April 27, 2009 By Elaine Rundle
The deaths of up to 103 people in Mexico deemed likely linked to the swine flu and the appearance of it in the United States has got the world thinking about pandemics. Margaret Chan, director general of the World Health Organization (WHO), said the swine flu virus has "pandemic potential," reported The Washington Post.
PandemicFlu.gov defines a pandemic flu as a virulent human flu that causes a global outbreak of serious illness. Because there's little natural immunity, the disease can spread easily from person to person.
The WHO said Monday that there are 40 confirmed swine flu cases in the United States, but there haven't been any deaths. In Mexico, 26 of 103 deaths were confirmed to be swine flu related and the remaining 77 deaths are said to likely have been caused by it.
"I'd suggest emergency managers dust off the pandemic plans they wrote three years ago," commented Valerie Lucus, emergency and business continuity manager of the University of California at Davis, by e-mail. "This is going to be as much a public anxiety crisis -- especially now -- as it is a health-care issue. It could easily become a business continuity/continuity of operations exercise based on excessive absenteeism." Excessive absenteeism is when there aren't enough people coming to work or an organization to keep the systems and processes running.
On Sunday the number of swine flu cases in the United States rose to 20, prompting the nation to declare a public health emergency. "This is standard operating procedure and allows us to free up federal, state and local agencies and their resources for prevention and mitigation; it allows us to use medication and diagnostic tests that we might not otherwise be able to use, particularly on very young children; and it releases funds for the acquisition of additional anti-virals," said Janet Napolitano, secretary of the U.S. Department of Homeland Security, in a press briefing.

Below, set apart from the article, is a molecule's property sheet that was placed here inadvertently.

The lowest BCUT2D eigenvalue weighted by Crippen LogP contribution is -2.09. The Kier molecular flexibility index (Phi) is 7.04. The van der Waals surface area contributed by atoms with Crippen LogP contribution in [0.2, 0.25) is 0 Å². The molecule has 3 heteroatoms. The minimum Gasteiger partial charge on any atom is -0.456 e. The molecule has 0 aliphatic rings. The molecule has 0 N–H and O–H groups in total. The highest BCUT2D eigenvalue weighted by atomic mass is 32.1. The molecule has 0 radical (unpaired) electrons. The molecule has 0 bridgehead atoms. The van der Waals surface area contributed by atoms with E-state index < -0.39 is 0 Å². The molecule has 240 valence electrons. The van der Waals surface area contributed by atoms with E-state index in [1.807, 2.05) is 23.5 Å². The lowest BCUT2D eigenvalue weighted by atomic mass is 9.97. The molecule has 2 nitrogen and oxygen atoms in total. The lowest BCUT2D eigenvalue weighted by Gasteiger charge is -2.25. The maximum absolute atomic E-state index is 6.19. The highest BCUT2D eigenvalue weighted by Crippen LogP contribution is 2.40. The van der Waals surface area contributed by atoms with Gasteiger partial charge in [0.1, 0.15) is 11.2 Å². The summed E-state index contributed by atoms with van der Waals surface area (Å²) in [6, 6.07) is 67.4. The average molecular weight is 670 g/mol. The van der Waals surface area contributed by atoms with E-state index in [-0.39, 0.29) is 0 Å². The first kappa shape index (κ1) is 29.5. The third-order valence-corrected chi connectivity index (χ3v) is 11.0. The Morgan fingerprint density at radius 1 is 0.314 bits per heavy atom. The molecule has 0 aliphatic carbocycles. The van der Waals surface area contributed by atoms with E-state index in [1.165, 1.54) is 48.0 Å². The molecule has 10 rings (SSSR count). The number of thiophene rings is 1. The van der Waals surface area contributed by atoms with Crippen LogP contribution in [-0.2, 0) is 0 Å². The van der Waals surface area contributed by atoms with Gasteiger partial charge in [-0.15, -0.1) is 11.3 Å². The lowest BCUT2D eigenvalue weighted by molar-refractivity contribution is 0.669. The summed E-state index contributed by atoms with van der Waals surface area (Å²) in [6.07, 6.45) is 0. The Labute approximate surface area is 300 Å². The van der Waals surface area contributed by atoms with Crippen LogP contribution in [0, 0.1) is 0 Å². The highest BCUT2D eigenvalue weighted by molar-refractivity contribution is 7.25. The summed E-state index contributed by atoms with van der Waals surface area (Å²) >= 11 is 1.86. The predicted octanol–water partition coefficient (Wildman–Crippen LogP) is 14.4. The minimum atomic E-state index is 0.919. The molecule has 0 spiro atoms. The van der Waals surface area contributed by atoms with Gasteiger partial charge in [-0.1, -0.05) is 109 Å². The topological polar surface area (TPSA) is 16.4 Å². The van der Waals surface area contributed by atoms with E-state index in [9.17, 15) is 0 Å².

According to the Centers for Disease Control and Prevention (CDC), there are seven cases of swine flu in California, two in Kansas, 28 in New York, one in Ohio and two in Texas. There are ongoing investigations to determine the infection's source.
The WHO held an emergency meeting on Saturday for its Emergency Committee to discuss the swine flu -- strain A(H1N1) -- and assess the situation. The committee identified gaps in information about the clinical features, epidemiology, virology of reported cases and the appropriate responses, according to the WHO's Web site. The committee agreed that the swine flu constitutes a public health emergency of international concern. It said one current public health measure is for all countries to "intensify surveillance for unusual outbreaks of influenza-like illness and severe pneumonia."
The CDC issued actions citizens can take to stay healthy. Emergency managers should educate the public to take the following actions to reduce the virus's spread:
In a press briefing released Sunday, CDC Acting Director Richard Besser commended New York City and Texas for not allowing infected children to attend school today. "Those are very smart public health decisions," he said. "If there are other communities where we saw cases in a school, we would be recommending that they take those actions as well."
California has taken several steps to respond to the swine flu, including:
The CDC will be releasing community guidance for public health officials in the near future.
This Digital Communities white paper highlights discussions with IT officials in four counties that have adopted shared services models. Our aim was to learn about the obstacles these governments have faced when it comes to shared services and what it takes to overcome those roadblocks. We also spoke with several members of the IT industry who have thought long and hard about these issues. The paper offers some best practices for shared government-to-government services, but also points out challenges that government and industry still must overcome before this model gains widespread adoption.